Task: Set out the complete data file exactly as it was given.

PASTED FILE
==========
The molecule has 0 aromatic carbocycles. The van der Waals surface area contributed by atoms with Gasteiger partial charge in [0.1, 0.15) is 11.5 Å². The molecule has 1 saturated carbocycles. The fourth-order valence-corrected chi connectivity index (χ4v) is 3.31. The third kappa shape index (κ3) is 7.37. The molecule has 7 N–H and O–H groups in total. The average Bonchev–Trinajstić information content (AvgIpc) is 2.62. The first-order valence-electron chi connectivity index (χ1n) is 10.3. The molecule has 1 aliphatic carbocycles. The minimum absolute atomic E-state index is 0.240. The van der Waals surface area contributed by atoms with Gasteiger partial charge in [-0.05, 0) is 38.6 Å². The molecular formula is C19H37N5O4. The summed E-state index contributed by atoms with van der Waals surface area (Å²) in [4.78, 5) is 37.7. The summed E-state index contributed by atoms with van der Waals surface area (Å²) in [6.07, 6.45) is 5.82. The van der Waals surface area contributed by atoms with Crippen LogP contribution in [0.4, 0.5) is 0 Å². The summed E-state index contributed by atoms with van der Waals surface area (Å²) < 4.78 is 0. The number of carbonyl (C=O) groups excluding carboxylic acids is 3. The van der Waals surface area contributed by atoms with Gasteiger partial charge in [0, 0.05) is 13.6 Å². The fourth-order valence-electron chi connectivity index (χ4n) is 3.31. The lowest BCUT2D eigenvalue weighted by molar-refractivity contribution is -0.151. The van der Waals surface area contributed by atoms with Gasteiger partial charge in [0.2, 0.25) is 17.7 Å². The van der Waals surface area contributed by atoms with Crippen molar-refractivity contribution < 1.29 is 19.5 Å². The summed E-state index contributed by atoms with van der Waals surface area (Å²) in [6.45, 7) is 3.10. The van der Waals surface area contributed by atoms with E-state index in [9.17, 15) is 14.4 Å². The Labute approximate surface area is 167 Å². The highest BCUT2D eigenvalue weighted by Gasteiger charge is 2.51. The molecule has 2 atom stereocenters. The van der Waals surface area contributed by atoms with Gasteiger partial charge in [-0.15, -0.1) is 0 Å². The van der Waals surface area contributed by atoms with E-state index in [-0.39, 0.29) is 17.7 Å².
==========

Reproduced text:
The molecule has 0 aromatic carbocycles. The van der Waals surface area contributed by atoms with Gasteiger partial charge in [0.1, 0.15) is 11.5 Å². The molecule has 1 saturated carbocycles. The fourth-order valence-corrected chi connectivity index (χ4v) is 3.31. The third kappa shape index (κ3) is 7.37. The molecule has 7 N–H and O–H groups in total. The average Bonchev–Trinajstić information content (AvgIpc) is 2.62. The first-order valence-electron chi connectivity index (χ1n) is 10.3. The molecule has 1 aliphatic carbocycles. The minimum absolute atomic E-state index is 0.240. The van der Waals surface area contributed by atoms with Gasteiger partial charge in [-0.05, 0) is 38.6 Å². The molecular formula is C19H37N5O4. The summed E-state index contributed by atoms with van der Waals surface area (Å²) in [4.78, 5) is 37.7. The summed E-state index contributed by atoms with van der Waals surface area (Å²) in [6.07, 6.45) is 5.82. The van der Waals surface area contributed by atoms with Crippen LogP contribution in [0.4, 0.5) is 0 Å². The summed E-state index contributed by atoms with van der Waals surface area (Å²) < 4.78 is 0. The number of carbonyl (C=O) groups excluding carboxylic acids is 3. The van der Waals surface area contributed by atoms with Gasteiger partial charge in [0, 0.05) is 13.6 Å². The fourth-order valence-electron chi connectivity index (χ4n) is 3.31. The lowest BCUT2D eigenvalue weighted by molar-refractivity contribution is -0.151. The van der Waals surface area contributed by atoms with Gasteiger partial charge in [0.2, 0.25) is 17.7 Å². The van der Waals surface area contributed by atoms with Crippen molar-refractivity contribution < 1.29 is 19.5 Å². The summed E-state index contributed by atoms with van der Waals surface area (Å²) in [6.45, 7) is 3.10. The van der Waals surface area contributed by atoms with E-state index in [9.17, 15) is 14.4 Å². The Labute approximate surface area is 167 Å². The highest BCUT2D eigenvalue weighted by Gasteiger charge is 2.51. The molecule has 2 atom stereocenters. The van der Waals surface area contributed by atoms with Gasteiger partial charge in [-0.15, -0.1) is 0 Å². The van der Waals surface area contributed by atoms with E-state index in [-0.39, 0.29) is 17.7 Å².